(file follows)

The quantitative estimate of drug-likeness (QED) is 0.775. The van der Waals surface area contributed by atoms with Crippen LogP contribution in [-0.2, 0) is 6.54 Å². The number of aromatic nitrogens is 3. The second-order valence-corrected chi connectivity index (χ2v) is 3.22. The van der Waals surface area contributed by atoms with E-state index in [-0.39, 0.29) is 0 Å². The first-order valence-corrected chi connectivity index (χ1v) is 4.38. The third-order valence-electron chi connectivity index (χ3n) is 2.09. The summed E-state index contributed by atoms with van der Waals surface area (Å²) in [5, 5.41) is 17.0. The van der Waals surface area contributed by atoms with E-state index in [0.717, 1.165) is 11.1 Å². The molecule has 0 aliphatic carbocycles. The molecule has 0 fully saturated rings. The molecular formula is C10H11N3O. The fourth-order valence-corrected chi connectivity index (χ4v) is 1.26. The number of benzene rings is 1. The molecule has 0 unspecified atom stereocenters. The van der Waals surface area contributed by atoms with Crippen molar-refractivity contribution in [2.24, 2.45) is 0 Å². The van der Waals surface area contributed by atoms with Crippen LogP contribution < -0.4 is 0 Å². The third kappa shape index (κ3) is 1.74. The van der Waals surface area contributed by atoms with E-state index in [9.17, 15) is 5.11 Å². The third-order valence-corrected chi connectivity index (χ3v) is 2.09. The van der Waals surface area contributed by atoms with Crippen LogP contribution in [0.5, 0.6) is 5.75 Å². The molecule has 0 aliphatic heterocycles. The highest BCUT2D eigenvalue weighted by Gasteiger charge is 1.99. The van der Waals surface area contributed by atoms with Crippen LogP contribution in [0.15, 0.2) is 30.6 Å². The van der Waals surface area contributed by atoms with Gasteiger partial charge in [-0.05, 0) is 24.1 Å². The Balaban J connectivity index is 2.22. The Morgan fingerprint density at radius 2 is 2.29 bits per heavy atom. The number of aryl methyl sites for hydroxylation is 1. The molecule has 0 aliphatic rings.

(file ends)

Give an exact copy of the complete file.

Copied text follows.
The quantitative estimate of drug-likeness (QED) is 0.775. The van der Waals surface area contributed by atoms with Crippen LogP contribution in [-0.2, 0) is 6.54 Å². The number of aromatic nitrogens is 3. The second-order valence-corrected chi connectivity index (χ2v) is 3.22. The van der Waals surface area contributed by atoms with E-state index in [-0.39, 0.29) is 0 Å². The first-order valence-corrected chi connectivity index (χ1v) is 4.38. The third-order valence-electron chi connectivity index (χ3n) is 2.09. The summed E-state index contributed by atoms with van der Waals surface area (Å²) in [5, 5.41) is 17.0. The van der Waals surface area contributed by atoms with E-state index in [0.717, 1.165) is 11.1 Å². The molecule has 0 aliphatic carbocycles. The molecule has 0 fully saturated rings. The molecular formula is C10H11N3O. The fourth-order valence-corrected chi connectivity index (χ4v) is 1.26. The number of benzene rings is 1. The molecule has 0 unspecified atom stereocenters. The van der Waals surface area contributed by atoms with Crippen molar-refractivity contribution in [2.24, 2.45) is 0 Å². The van der Waals surface area contributed by atoms with Crippen LogP contribution < -0.4 is 0 Å². The third kappa shape index (κ3) is 1.74. The van der Waals surface area contributed by atoms with E-state index in [9.17, 15) is 5.11 Å². The third-order valence-corrected chi connectivity index (χ3v) is 2.09. The van der Waals surface area contributed by atoms with Crippen LogP contribution in [0.5, 0.6) is 5.75 Å². The molecule has 0 aliphatic heterocycles. The highest BCUT2D eigenvalue weighted by Gasteiger charge is 1.99. The van der Waals surface area contributed by atoms with Crippen LogP contribution in [0.15, 0.2) is 30.6 Å². The van der Waals surface area contributed by atoms with Gasteiger partial charge in [-0.05, 0) is 24.1 Å². The Balaban J connectivity index is 2.22. The Morgan fingerprint density at radius 2 is 2.29 bits per heavy atom. The number of aryl methyl sites for hydroxylation is 1. The molecule has 0 aliphatic rings.